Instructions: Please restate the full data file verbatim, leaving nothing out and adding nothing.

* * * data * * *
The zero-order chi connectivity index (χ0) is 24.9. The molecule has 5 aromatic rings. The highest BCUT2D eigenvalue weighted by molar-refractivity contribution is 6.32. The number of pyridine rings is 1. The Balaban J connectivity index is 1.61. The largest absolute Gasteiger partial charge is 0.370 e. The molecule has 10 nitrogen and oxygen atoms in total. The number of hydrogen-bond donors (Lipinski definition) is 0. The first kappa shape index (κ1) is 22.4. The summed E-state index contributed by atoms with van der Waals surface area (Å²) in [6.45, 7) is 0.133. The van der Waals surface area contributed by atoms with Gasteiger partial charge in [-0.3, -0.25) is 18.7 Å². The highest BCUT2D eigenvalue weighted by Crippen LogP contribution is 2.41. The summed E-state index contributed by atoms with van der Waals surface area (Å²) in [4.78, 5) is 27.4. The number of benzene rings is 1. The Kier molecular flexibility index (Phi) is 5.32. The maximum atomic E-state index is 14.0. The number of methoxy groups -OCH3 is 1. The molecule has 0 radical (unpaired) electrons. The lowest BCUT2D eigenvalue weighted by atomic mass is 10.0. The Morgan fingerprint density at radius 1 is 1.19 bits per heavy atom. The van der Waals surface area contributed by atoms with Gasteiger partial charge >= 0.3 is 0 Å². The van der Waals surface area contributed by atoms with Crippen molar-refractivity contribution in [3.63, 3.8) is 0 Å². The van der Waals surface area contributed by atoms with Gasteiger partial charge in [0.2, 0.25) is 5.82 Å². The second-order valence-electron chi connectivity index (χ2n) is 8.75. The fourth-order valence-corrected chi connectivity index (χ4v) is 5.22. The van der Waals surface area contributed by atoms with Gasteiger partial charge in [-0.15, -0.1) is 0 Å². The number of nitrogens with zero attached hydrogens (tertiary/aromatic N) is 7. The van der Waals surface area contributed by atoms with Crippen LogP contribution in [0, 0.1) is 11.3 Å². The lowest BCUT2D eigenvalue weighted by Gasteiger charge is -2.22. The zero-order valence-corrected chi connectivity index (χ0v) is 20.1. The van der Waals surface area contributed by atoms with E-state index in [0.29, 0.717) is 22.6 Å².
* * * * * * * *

The zero-order chi connectivity index (χ0) is 24.9. The molecule has 5 aromatic rings. The highest BCUT2D eigenvalue weighted by molar-refractivity contribution is 6.32. The number of pyridine rings is 1. The Balaban J connectivity index is 1.61. The largest absolute Gasteiger partial charge is 0.370 e. The molecule has 10 nitrogen and oxygen atoms in total. The number of hydrogen-bond donors (Lipinski definition) is 0. The first kappa shape index (κ1) is 22.4. The summed E-state index contributed by atoms with van der Waals surface area (Å²) in [6.45, 7) is 0.133. The van der Waals surface area contributed by atoms with Gasteiger partial charge in [-0.3, -0.25) is 18.7 Å². The highest BCUT2D eigenvalue weighted by Crippen LogP contribution is 2.41. The summed E-state index contributed by atoms with van der Waals surface area (Å²) in [4.78, 5) is 27.4. The number of benzene rings is 1. The Kier molecular flexibility index (Phi) is 5.32. The maximum atomic E-state index is 14.0. The number of methoxy groups -OCH3 is 1. The molecule has 0 radical (unpaired) electrons. The lowest BCUT2D eigenvalue weighted by atomic mass is 10.0. The Morgan fingerprint density at radius 1 is 1.19 bits per heavy atom. The van der Waals surface area contributed by atoms with Gasteiger partial charge >= 0.3 is 0 Å². The van der Waals surface area contributed by atoms with Crippen molar-refractivity contribution in [3.63, 3.8) is 0 Å². The van der Waals surface area contributed by atoms with Gasteiger partial charge in [0.2, 0.25) is 5.82 Å². The second-order valence-electron chi connectivity index (χ2n) is 8.75. The fourth-order valence-corrected chi connectivity index (χ4v) is 5.22. The van der Waals surface area contributed by atoms with Gasteiger partial charge in [-0.15, -0.1) is 0 Å². The number of nitrogens with zero attached hydrogens (tertiary/aromatic N) is 7. The van der Waals surface area contributed by atoms with Crippen LogP contribution in [0, 0.1) is 11.3 Å². The lowest BCUT2D eigenvalue weighted by Gasteiger charge is -2.22. The zero-order valence-corrected chi connectivity index (χ0v) is 20.1. The van der Waals surface area contributed by atoms with E-state index in [0.29, 0.717) is 22.6 Å².